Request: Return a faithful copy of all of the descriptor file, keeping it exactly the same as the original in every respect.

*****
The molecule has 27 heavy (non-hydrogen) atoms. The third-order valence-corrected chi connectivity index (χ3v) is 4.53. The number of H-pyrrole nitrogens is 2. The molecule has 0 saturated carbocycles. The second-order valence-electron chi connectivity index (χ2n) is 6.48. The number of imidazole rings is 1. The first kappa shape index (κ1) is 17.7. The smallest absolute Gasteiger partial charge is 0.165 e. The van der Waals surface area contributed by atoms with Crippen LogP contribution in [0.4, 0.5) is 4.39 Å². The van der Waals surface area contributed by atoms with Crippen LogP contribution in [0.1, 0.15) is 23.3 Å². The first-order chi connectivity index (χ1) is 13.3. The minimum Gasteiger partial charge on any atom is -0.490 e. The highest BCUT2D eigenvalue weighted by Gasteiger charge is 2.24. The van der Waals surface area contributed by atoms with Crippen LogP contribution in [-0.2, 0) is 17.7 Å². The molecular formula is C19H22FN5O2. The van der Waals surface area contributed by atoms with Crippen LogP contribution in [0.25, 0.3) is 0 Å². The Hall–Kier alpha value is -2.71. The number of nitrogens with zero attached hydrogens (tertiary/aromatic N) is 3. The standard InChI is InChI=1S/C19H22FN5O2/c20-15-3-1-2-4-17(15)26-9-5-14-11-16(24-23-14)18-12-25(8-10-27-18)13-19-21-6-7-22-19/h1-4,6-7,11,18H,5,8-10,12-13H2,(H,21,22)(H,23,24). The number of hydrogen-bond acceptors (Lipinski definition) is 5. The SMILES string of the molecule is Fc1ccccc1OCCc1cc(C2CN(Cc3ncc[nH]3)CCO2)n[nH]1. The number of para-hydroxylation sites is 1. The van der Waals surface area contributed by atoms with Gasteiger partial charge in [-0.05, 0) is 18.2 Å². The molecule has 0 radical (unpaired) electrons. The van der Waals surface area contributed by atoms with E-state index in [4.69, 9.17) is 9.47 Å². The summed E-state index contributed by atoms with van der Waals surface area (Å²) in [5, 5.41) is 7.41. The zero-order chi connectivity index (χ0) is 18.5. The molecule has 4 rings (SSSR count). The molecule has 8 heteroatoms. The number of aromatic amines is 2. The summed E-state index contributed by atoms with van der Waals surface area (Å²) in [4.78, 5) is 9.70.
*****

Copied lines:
The molecule has 27 heavy (non-hydrogen) atoms. The third-order valence-corrected chi connectivity index (χ3v) is 4.53. The number of H-pyrrole nitrogens is 2. The molecule has 0 saturated carbocycles. The second-order valence-electron chi connectivity index (χ2n) is 6.48. The number of imidazole rings is 1. The first kappa shape index (κ1) is 17.7. The smallest absolute Gasteiger partial charge is 0.165 e. The van der Waals surface area contributed by atoms with Crippen LogP contribution in [0.4, 0.5) is 4.39 Å². The van der Waals surface area contributed by atoms with Crippen LogP contribution in [0.1, 0.15) is 23.3 Å². The first-order chi connectivity index (χ1) is 13.3. The minimum Gasteiger partial charge on any atom is -0.490 e. The highest BCUT2D eigenvalue weighted by Gasteiger charge is 2.24. The van der Waals surface area contributed by atoms with Crippen LogP contribution in [-0.2, 0) is 17.7 Å². The molecular formula is C19H22FN5O2. The van der Waals surface area contributed by atoms with Crippen LogP contribution in [0.25, 0.3) is 0 Å². The Hall–Kier alpha value is -2.71. The number of nitrogens with zero attached hydrogens (tertiary/aromatic N) is 3. The standard InChI is InChI=1S/C19H22FN5O2/c20-15-3-1-2-4-17(15)26-9-5-14-11-16(24-23-14)18-12-25(8-10-27-18)13-19-21-6-7-22-19/h1-4,6-7,11,18H,5,8-10,12-13H2,(H,21,22)(H,23,24). The number of hydrogen-bond acceptors (Lipinski definition) is 5. The SMILES string of the molecule is Fc1ccccc1OCCc1cc(C2CN(Cc3ncc[nH]3)CCO2)n[nH]1. The number of para-hydroxylation sites is 1. The van der Waals surface area contributed by atoms with Gasteiger partial charge in [-0.05, 0) is 18.2 Å². The molecule has 0 radical (unpaired) electrons. The van der Waals surface area contributed by atoms with E-state index in [4.69, 9.17) is 9.47 Å². The summed E-state index contributed by atoms with van der Waals surface area (Å²) in [5, 5.41) is 7.41. The zero-order chi connectivity index (χ0) is 18.5. The molecule has 4 rings (SSSR count). The molecule has 8 heteroatoms. The number of aromatic amines is 2. The summed E-state index contributed by atoms with van der Waals surface area (Å²) in [4.78, 5) is 9.70.